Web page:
Tips Given For Managing Letters Of Credit

Letters of credit (LCs), Sprague noted, are used primarily in import/export transactions although they are sometimes used for domestic shipments. She said there are commercial and documentary letters of credit, where payment is initiated by the presentation of documents relating to a successful shipment of appropriate goods. There are also standby letters of credit, which are default mechanisms that trigger payment when the buyer for goods does not make payment. These are used primarily for sales made on open terms. "Standby LCs are designed to not get paid, because we all want the open account to be paid."

Sprague pointed out that when a bank issues a letter of credit it is "putting itself on the hook and putting its credit in the place of the buyer." A letter of credit is a bank instrument that is payable upon presentation of the appropriate supporting documents related to the sales transaction. The important thing to get right about the process, Sprague noted, was to make sure any pertinent documents related to the letter of credit are correct. The biggest hurdle in a seller getting paid on a letter of credit is when there is a discrepancy; documents presented to the bank that don’t match what is specified in the letter of credit. "For companies who do not manage the process well, they have an 80-85 percent discrepancy rate," Sprague said.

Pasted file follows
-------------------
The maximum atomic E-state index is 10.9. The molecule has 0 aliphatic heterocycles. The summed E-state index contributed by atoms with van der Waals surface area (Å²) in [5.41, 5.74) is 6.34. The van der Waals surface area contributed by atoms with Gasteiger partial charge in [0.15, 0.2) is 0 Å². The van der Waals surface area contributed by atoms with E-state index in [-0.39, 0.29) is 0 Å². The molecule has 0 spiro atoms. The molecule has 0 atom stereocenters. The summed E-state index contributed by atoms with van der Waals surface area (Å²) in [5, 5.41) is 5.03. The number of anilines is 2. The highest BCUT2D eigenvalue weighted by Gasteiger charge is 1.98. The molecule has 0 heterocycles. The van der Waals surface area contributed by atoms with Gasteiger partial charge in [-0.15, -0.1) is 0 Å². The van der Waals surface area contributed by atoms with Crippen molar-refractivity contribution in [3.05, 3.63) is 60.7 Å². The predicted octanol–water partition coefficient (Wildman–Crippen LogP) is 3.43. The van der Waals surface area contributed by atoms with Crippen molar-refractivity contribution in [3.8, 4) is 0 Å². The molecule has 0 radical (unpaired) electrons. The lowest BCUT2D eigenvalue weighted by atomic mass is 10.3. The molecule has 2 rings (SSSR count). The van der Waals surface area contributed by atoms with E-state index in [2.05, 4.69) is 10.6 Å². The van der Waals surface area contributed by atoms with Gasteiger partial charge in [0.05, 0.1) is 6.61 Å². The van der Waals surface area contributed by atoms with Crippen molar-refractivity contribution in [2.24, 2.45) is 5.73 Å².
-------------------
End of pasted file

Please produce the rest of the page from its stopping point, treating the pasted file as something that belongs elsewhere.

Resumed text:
When selling internationally, Sprague recommends having two banks involved—one bank in the buyer’s country and one in the seller’s country. The bank in the seller’s country would be the advising bank, which reviews the letter of credit and authenticates it. "Choose a bank in the U.S. that can help you with your LC. Find someone you can trust and that can meet your needs." "Make sure the letter of credit matches the terms in the sales contract," she added. "It is the seller’s responsibility to read the LC." When listing the products to be sold in the LC Sprague said, "The merchandise description should be short and sweet. The more detail you put in, the more chance for discrepancies."

The regulations relating to LCs are the ICC (International Chamber of Commerce) Uniform Customs and Practices Publication 500 or UCP 500. This is scheduled for updating to UCP 600 in July, 2007. There is also the Uniform Commercial Codes (UCC 5), Federal Reserve Bank regulations, ICC uniform rules for bank-to-bank reimbursements (URR 525, the International Standards for Banking Practices (ISBP) and ISP 98 for standby LCs.

Sprague added that some of the common documents related to commercial LCs are the invoice, transportation document, packing/weight list, certificate of origin, section or quality certifications and other certifications.

Charges for an LC are determined by the customer’s creditworthiness Sprague said. She mentioned the average fee is between 1-1.5 percent per year.
Source: NACM and Madeline Sprague

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